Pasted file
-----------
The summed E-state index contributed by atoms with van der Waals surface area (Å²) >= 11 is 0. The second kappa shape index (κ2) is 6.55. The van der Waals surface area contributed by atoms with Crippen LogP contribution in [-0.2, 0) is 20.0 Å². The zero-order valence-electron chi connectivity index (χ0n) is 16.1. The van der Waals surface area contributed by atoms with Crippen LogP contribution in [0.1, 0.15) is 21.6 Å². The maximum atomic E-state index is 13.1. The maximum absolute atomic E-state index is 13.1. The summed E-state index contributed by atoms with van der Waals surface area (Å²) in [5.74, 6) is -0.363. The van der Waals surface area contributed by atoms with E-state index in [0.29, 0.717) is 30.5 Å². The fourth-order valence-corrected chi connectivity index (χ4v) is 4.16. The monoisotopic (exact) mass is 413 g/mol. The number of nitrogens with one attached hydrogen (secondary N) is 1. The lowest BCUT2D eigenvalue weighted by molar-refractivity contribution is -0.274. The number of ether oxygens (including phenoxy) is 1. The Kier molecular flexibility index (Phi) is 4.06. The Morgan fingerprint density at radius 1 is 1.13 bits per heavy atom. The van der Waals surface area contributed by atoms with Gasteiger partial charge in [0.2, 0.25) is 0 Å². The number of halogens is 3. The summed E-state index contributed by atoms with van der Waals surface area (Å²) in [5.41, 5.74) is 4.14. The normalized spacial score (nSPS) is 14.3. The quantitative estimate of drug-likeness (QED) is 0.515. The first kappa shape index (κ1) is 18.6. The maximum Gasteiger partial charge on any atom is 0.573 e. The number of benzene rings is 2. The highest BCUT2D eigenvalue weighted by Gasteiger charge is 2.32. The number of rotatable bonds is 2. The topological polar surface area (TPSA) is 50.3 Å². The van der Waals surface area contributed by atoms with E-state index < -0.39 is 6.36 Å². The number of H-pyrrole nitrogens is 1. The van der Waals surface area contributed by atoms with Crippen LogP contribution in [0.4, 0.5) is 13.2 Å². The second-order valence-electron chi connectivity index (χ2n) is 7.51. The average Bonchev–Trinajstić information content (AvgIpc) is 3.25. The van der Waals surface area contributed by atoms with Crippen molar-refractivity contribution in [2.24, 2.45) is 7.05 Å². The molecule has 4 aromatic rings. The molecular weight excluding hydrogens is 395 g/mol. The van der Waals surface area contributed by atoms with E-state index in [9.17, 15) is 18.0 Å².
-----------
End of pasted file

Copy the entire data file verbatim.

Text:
The summed E-state index contributed by atoms with van der Waals surface area (Å²) >= 11 is 0. The second kappa shape index (κ2) is 6.55. The van der Waals surface area contributed by atoms with Crippen LogP contribution in [-0.2, 0) is 20.0 Å². The zero-order valence-electron chi connectivity index (χ0n) is 16.1. The van der Waals surface area contributed by atoms with Crippen LogP contribution in [0.1, 0.15) is 21.6 Å². The maximum atomic E-state index is 13.1. The maximum absolute atomic E-state index is 13.1. The summed E-state index contributed by atoms with van der Waals surface area (Å²) in [5.74, 6) is -0.363. The van der Waals surface area contributed by atoms with E-state index in [0.29, 0.717) is 30.5 Å². The fourth-order valence-corrected chi connectivity index (χ4v) is 4.16. The monoisotopic (exact) mass is 413 g/mol. The number of nitrogens with one attached hydrogen (secondary N) is 1. The lowest BCUT2D eigenvalue weighted by molar-refractivity contribution is -0.274. The number of ether oxygens (including phenoxy) is 1. The Kier molecular flexibility index (Phi) is 4.06. The Morgan fingerprint density at radius 1 is 1.13 bits per heavy atom. The van der Waals surface area contributed by atoms with Gasteiger partial charge in [0.2, 0.25) is 0 Å². The number of halogens is 3. The summed E-state index contributed by atoms with van der Waals surface area (Å²) in [5.41, 5.74) is 4.14. The normalized spacial score (nSPS) is 14.3. The quantitative estimate of drug-likeness (QED) is 0.515. The first kappa shape index (κ1) is 18.6. The maximum Gasteiger partial charge on any atom is 0.573 e. The number of benzene rings is 2. The highest BCUT2D eigenvalue weighted by Gasteiger charge is 2.32. The number of rotatable bonds is 2. The topological polar surface area (TPSA) is 50.3 Å². The van der Waals surface area contributed by atoms with E-state index < -0.39 is 6.36 Å². The number of H-pyrrole nitrogens is 1. The van der Waals surface area contributed by atoms with Crippen LogP contribution in [0.4, 0.5) is 13.2 Å². The second-order valence-electron chi connectivity index (χ2n) is 7.51. The average Bonchev–Trinajstić information content (AvgIpc) is 3.25. The van der Waals surface area contributed by atoms with Crippen molar-refractivity contribution in [2.24, 2.45) is 7.05 Å². The molecule has 4 aromatic rings. The molecular weight excluding hydrogens is 395 g/mol. The van der Waals surface area contributed by atoms with E-state index in [9.17, 15) is 18.0 Å².